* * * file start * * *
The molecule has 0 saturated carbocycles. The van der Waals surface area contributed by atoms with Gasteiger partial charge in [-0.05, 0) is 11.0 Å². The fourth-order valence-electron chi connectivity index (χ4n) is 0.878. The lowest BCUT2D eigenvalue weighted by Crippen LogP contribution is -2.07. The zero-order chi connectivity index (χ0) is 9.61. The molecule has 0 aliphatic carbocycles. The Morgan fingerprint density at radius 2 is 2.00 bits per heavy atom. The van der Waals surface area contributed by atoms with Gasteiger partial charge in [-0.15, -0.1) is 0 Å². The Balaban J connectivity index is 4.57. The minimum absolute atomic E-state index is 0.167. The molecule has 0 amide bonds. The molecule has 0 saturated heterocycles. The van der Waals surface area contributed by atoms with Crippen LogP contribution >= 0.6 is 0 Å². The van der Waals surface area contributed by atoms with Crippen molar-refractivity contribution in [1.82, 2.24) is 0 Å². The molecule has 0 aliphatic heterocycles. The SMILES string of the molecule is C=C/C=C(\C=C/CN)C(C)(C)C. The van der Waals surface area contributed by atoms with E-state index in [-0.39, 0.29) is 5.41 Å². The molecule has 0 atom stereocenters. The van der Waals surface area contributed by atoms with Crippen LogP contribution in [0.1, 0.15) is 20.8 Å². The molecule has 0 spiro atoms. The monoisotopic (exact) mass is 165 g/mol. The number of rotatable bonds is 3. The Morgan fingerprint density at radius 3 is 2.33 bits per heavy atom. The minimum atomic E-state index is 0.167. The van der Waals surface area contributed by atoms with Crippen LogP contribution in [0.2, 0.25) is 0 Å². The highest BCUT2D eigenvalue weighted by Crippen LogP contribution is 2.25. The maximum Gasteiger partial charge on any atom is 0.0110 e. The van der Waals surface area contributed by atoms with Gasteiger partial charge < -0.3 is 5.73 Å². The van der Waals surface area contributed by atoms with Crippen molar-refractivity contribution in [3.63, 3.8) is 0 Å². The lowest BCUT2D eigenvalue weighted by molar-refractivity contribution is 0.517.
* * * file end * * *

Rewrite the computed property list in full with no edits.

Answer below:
The molecule has 0 saturated carbocycles. The van der Waals surface area contributed by atoms with Gasteiger partial charge in [-0.05, 0) is 11.0 Å². The fourth-order valence-electron chi connectivity index (χ4n) is 0.878. The lowest BCUT2D eigenvalue weighted by Crippen LogP contribution is -2.07. The zero-order chi connectivity index (χ0) is 9.61. The molecule has 0 aliphatic carbocycles. The Morgan fingerprint density at radius 2 is 2.00 bits per heavy atom. The van der Waals surface area contributed by atoms with Gasteiger partial charge in [-0.15, -0.1) is 0 Å². The Balaban J connectivity index is 4.57. The minimum absolute atomic E-state index is 0.167. The molecule has 0 amide bonds. The molecule has 0 saturated heterocycles. The van der Waals surface area contributed by atoms with Crippen LogP contribution >= 0.6 is 0 Å². The van der Waals surface area contributed by atoms with Crippen molar-refractivity contribution in [1.82, 2.24) is 0 Å². The molecule has 0 aliphatic heterocycles. The SMILES string of the molecule is C=C/C=C(\C=C/CN)C(C)(C)C. The van der Waals surface area contributed by atoms with E-state index in [-0.39, 0.29) is 5.41 Å². The molecule has 0 atom stereocenters. The van der Waals surface area contributed by atoms with Crippen LogP contribution in [0.1, 0.15) is 20.8 Å². The molecule has 0 spiro atoms. The monoisotopic (exact) mass is 165 g/mol. The number of rotatable bonds is 3. The Morgan fingerprint density at radius 3 is 2.33 bits per heavy atom. The minimum atomic E-state index is 0.167. The van der Waals surface area contributed by atoms with Crippen LogP contribution in [0.2, 0.25) is 0 Å². The highest BCUT2D eigenvalue weighted by Crippen LogP contribution is 2.25. The maximum Gasteiger partial charge on any atom is 0.0110 e. The van der Waals surface area contributed by atoms with Gasteiger partial charge < -0.3 is 5.73 Å². The van der Waals surface area contributed by atoms with Crippen molar-refractivity contribution in [3.63, 3.8) is 0 Å². The lowest BCUT2D eigenvalue weighted by molar-refractivity contribution is 0.517.